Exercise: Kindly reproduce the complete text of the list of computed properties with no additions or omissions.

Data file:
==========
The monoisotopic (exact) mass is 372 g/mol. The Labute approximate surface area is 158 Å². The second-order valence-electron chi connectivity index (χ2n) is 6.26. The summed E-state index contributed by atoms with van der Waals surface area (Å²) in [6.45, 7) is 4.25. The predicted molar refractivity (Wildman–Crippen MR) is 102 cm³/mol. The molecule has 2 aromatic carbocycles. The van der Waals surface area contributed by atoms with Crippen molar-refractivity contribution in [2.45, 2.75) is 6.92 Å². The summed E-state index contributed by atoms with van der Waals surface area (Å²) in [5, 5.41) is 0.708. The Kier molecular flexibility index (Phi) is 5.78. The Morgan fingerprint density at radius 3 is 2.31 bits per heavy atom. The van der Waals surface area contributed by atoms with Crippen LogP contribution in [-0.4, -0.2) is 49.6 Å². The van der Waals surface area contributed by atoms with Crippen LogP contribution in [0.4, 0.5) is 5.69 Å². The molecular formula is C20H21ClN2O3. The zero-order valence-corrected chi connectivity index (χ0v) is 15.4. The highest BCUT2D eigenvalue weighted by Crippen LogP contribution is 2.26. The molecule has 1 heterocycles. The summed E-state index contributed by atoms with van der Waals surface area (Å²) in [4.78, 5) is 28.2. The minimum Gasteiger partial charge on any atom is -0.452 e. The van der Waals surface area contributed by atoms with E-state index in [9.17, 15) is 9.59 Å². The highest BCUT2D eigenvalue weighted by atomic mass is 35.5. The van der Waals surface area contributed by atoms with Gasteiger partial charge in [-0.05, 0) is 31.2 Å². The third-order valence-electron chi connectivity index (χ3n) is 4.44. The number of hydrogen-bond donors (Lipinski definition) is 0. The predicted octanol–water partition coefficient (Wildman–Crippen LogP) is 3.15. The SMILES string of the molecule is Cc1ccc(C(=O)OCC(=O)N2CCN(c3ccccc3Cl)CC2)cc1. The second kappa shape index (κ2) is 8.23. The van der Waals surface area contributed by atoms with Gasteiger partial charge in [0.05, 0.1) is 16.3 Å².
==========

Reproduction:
The monoisotopic (exact) mass is 372 g/mol. The Labute approximate surface area is 158 Å². The second-order valence-electron chi connectivity index (χ2n) is 6.26. The summed E-state index contributed by atoms with van der Waals surface area (Å²) in [6.45, 7) is 4.25. The predicted molar refractivity (Wildman–Crippen MR) is 102 cm³/mol. The molecule has 2 aromatic carbocycles. The van der Waals surface area contributed by atoms with Crippen molar-refractivity contribution in [2.45, 2.75) is 6.92 Å². The summed E-state index contributed by atoms with van der Waals surface area (Å²) in [5, 5.41) is 0.708. The Kier molecular flexibility index (Phi) is 5.78. The Morgan fingerprint density at radius 3 is 2.31 bits per heavy atom. The van der Waals surface area contributed by atoms with Crippen LogP contribution in [-0.4, -0.2) is 49.6 Å². The van der Waals surface area contributed by atoms with Crippen LogP contribution in [0.4, 0.5) is 5.69 Å². The molecular formula is C20H21ClN2O3. The zero-order valence-corrected chi connectivity index (χ0v) is 15.4. The highest BCUT2D eigenvalue weighted by Crippen LogP contribution is 2.26. The molecule has 1 heterocycles. The summed E-state index contributed by atoms with van der Waals surface area (Å²) in [4.78, 5) is 28.2. The minimum Gasteiger partial charge on any atom is -0.452 e. The van der Waals surface area contributed by atoms with E-state index in [9.17, 15) is 9.59 Å². The highest BCUT2D eigenvalue weighted by atomic mass is 35.5. The van der Waals surface area contributed by atoms with Gasteiger partial charge in [-0.05, 0) is 31.2 Å². The third-order valence-electron chi connectivity index (χ3n) is 4.44. The number of hydrogen-bond donors (Lipinski definition) is 0. The predicted octanol–water partition coefficient (Wildman–Crippen LogP) is 3.15. The SMILES string of the molecule is Cc1ccc(C(=O)OCC(=O)N2CCN(c3ccccc3Cl)CC2)cc1. The second kappa shape index (κ2) is 8.23. The van der Waals surface area contributed by atoms with Gasteiger partial charge in [0.05, 0.1) is 16.3 Å².